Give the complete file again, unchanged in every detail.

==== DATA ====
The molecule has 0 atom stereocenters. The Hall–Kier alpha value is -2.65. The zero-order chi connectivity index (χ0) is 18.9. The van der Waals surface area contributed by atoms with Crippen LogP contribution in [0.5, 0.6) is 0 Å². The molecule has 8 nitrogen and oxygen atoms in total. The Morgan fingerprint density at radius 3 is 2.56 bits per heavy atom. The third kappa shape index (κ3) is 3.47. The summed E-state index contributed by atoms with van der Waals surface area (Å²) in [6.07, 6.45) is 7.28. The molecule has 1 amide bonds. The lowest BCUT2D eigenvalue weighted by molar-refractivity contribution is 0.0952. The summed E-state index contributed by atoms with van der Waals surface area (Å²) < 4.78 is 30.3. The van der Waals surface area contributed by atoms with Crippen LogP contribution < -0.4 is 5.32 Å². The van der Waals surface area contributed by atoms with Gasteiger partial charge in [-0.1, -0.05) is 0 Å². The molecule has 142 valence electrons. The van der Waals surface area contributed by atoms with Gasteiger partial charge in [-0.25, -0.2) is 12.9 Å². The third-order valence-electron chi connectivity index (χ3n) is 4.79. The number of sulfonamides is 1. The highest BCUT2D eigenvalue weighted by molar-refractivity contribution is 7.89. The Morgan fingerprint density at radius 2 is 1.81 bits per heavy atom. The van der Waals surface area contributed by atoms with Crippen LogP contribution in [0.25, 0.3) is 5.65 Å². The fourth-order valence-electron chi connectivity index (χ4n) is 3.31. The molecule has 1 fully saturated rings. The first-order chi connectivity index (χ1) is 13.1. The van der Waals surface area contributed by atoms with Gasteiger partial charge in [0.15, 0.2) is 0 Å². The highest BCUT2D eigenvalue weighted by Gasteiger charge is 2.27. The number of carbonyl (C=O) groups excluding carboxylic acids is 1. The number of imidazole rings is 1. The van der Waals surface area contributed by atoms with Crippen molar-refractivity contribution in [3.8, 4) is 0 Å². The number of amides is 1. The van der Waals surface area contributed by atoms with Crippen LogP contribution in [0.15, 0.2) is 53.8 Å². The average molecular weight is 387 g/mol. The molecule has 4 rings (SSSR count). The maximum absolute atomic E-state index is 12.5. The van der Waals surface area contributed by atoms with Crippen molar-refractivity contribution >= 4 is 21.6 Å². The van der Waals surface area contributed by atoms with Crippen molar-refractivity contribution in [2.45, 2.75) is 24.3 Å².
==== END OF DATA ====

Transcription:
The molecule has 0 atom stereocenters. The Hall–Kier alpha value is -2.65. The zero-order chi connectivity index (χ0) is 18.9. The van der Waals surface area contributed by atoms with Crippen LogP contribution in [0.5, 0.6) is 0 Å². The molecule has 8 nitrogen and oxygen atoms in total. The Morgan fingerprint density at radius 3 is 2.56 bits per heavy atom. The third kappa shape index (κ3) is 3.47. The summed E-state index contributed by atoms with van der Waals surface area (Å²) in [6.07, 6.45) is 7.28. The molecule has 1 amide bonds. The lowest BCUT2D eigenvalue weighted by molar-refractivity contribution is 0.0952. The summed E-state index contributed by atoms with van der Waals surface area (Å²) < 4.78 is 30.3. The van der Waals surface area contributed by atoms with Crippen LogP contribution < -0.4 is 5.32 Å². The van der Waals surface area contributed by atoms with Gasteiger partial charge in [-0.1, -0.05) is 0 Å². The molecule has 142 valence electrons. The van der Waals surface area contributed by atoms with Gasteiger partial charge in [-0.25, -0.2) is 12.9 Å². The third-order valence-electron chi connectivity index (χ3n) is 4.79. The number of sulfonamides is 1. The highest BCUT2D eigenvalue weighted by molar-refractivity contribution is 7.89. The Morgan fingerprint density at radius 2 is 1.81 bits per heavy atom. The van der Waals surface area contributed by atoms with Crippen LogP contribution in [0.25, 0.3) is 5.65 Å². The fourth-order valence-electron chi connectivity index (χ4n) is 3.31. The molecule has 1 fully saturated rings. The first-order chi connectivity index (χ1) is 13.1. The van der Waals surface area contributed by atoms with Gasteiger partial charge in [0.15, 0.2) is 0 Å². The highest BCUT2D eigenvalue weighted by Gasteiger charge is 2.27. The number of carbonyl (C=O) groups excluding carboxylic acids is 1. The number of imidazole rings is 1. The van der Waals surface area contributed by atoms with Crippen molar-refractivity contribution in [3.8, 4) is 0 Å². The number of amides is 1. The van der Waals surface area contributed by atoms with Crippen LogP contribution in [0.15, 0.2) is 53.8 Å². The average molecular weight is 387 g/mol. The molecule has 4 rings (SSSR count). The maximum absolute atomic E-state index is 12.5. The van der Waals surface area contributed by atoms with Crippen molar-refractivity contribution >= 4 is 21.6 Å². The van der Waals surface area contributed by atoms with Crippen molar-refractivity contribution in [2.45, 2.75) is 24.3 Å².